Microsoft Office 365 becomes Microsoft 365, a cloud-based application.
2012: Amazon Redshift, the first of its kind cloud-based data warehouse service comes into existence. Along with other new products they would release in the next 3 years, the AWS empire sealed their market leadership for the coming decade. Microsoft launches Virtual Machines (IaaS), another competitor for the EC2.
- Amazon has been one step ahead of all their super-rich competitors thanks to its strategy and deep focus on its product quality and customer service. In 2022, Amazon is still the single largest leader in the cloud market with over 30% market share.
- Google launches Google Drive.
- Fact: IBM built the world’s first data warehouse in the 1980’s.
2013: Google launches Google Compute Engine (IaaS), its own version of EC2.
2014: Satya Nadella, who is influential behind Microsoft’s cloud market ventures, becomes the CEO of Microsoft. He puts forth a mobile-first, cloud-first strategy. Both Azure and AWS would go on to become equally strong in terms of core services, product innovation and pricing.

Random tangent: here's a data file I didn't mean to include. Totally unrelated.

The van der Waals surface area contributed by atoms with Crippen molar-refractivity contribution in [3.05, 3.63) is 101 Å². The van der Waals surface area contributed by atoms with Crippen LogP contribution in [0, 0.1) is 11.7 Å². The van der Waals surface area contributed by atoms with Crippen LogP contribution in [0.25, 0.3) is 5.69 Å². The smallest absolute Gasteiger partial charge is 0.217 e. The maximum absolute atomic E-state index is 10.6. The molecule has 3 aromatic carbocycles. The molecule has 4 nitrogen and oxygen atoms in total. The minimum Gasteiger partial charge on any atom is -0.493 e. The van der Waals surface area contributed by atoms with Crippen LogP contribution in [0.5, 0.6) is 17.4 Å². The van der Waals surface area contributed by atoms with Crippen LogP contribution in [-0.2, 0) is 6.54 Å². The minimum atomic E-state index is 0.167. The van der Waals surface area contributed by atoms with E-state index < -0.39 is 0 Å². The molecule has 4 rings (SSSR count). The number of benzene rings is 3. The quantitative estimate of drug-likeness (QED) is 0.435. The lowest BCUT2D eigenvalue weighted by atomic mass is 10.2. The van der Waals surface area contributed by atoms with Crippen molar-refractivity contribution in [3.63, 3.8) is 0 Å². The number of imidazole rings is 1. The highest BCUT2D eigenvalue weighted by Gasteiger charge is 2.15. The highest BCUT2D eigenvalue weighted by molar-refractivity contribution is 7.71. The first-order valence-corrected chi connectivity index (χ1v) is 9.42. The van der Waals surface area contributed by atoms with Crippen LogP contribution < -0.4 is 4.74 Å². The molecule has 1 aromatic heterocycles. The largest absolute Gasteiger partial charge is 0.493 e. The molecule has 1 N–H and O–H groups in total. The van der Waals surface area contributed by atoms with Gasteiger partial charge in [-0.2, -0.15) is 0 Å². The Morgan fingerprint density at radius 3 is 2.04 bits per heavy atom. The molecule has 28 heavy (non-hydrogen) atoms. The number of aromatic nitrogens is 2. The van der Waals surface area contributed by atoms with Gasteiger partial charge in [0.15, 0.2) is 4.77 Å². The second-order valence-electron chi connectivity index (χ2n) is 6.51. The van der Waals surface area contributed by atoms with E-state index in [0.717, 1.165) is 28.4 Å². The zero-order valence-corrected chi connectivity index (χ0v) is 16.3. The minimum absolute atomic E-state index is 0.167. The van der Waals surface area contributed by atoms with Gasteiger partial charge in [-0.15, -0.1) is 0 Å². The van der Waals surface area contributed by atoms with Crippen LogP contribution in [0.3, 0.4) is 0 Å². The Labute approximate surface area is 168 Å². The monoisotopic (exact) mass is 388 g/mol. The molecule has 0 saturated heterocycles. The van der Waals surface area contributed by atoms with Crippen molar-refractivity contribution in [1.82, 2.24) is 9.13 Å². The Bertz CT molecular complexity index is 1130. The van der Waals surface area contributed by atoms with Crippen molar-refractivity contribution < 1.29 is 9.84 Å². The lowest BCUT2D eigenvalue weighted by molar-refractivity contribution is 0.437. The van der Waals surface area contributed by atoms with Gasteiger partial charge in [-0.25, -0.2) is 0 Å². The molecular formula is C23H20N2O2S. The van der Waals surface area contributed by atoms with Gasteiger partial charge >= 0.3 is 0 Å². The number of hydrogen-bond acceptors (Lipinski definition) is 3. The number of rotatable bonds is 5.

- Microsoft also releases Power BI, a data visualization and business intelligence tool.
- AWS launches AWS Lambda, a Functions as a Service (FaaS) tool and continues adding upgrades, updates, and new tools to its already impressive portfolio. FaaS comes as a breakthrough for serverless computing. With FaaS, developers can create and run code without the need for managing servers.
- Microsoft launches Azure ML Studio for machine learning capabilities on the cloud.
- Google releases Kubernetes. A major disruptor in the cloud markets.
2015: Google announces Google Kubernetes Engine for the cloud.
- Kubernetes is a platform that automates the deployment and management of cloud native applications or ‘containerized workloads’. It is faster and more scalable than Virtual Machines. And as a result, AWS, Oracle and Microsoft embrace Kubernetes with open arms. More on Kubernetes soon.